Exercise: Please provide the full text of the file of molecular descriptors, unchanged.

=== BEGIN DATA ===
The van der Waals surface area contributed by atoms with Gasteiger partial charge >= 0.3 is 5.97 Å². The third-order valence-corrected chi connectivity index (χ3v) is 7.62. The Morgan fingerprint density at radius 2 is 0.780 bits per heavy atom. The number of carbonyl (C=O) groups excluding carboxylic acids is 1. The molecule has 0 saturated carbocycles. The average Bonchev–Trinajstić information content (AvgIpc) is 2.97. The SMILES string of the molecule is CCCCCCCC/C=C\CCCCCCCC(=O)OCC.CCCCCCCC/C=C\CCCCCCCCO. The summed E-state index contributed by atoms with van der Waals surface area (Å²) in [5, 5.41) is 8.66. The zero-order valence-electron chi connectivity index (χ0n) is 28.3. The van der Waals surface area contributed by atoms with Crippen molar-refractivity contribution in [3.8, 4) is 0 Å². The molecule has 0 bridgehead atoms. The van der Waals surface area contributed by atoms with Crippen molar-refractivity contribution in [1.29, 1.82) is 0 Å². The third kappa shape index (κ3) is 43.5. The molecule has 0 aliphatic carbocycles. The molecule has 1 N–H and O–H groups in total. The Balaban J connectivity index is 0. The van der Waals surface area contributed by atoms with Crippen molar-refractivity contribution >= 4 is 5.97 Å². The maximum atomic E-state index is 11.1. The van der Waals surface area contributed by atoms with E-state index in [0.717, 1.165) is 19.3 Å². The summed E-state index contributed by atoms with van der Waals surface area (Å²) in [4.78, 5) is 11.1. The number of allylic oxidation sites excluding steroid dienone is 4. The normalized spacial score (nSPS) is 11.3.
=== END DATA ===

The van der Waals surface area contributed by atoms with Gasteiger partial charge >= 0.3 is 5.97 Å². The third-order valence-corrected chi connectivity index (χ3v) is 7.62. The Morgan fingerprint density at radius 2 is 0.780 bits per heavy atom. The number of carbonyl (C=O) groups excluding carboxylic acids is 1. The molecule has 0 saturated carbocycles. The average Bonchev–Trinajstić information content (AvgIpc) is 2.97. The SMILES string of the molecule is CCCCCCCC/C=C\CCCCCCCC(=O)OCC.CCCCCCCC/C=C\CCCCCCCCO. The summed E-state index contributed by atoms with van der Waals surface area (Å²) in [5, 5.41) is 8.66. The zero-order valence-electron chi connectivity index (χ0n) is 28.3. The van der Waals surface area contributed by atoms with Crippen molar-refractivity contribution in [3.8, 4) is 0 Å². The molecule has 0 bridgehead atoms. The van der Waals surface area contributed by atoms with Crippen molar-refractivity contribution in [1.29, 1.82) is 0 Å². The third kappa shape index (κ3) is 43.5. The molecule has 0 aliphatic carbocycles. The molecule has 1 N–H and O–H groups in total. The Balaban J connectivity index is 0. The van der Waals surface area contributed by atoms with Crippen molar-refractivity contribution >= 4 is 5.97 Å². The maximum atomic E-state index is 11.1. The van der Waals surface area contributed by atoms with E-state index in [0.717, 1.165) is 19.3 Å². The summed E-state index contributed by atoms with van der Waals surface area (Å²) in [4.78, 5) is 11.1. The number of allylic oxidation sites excluding steroid dienone is 4. The normalized spacial score (nSPS) is 11.3.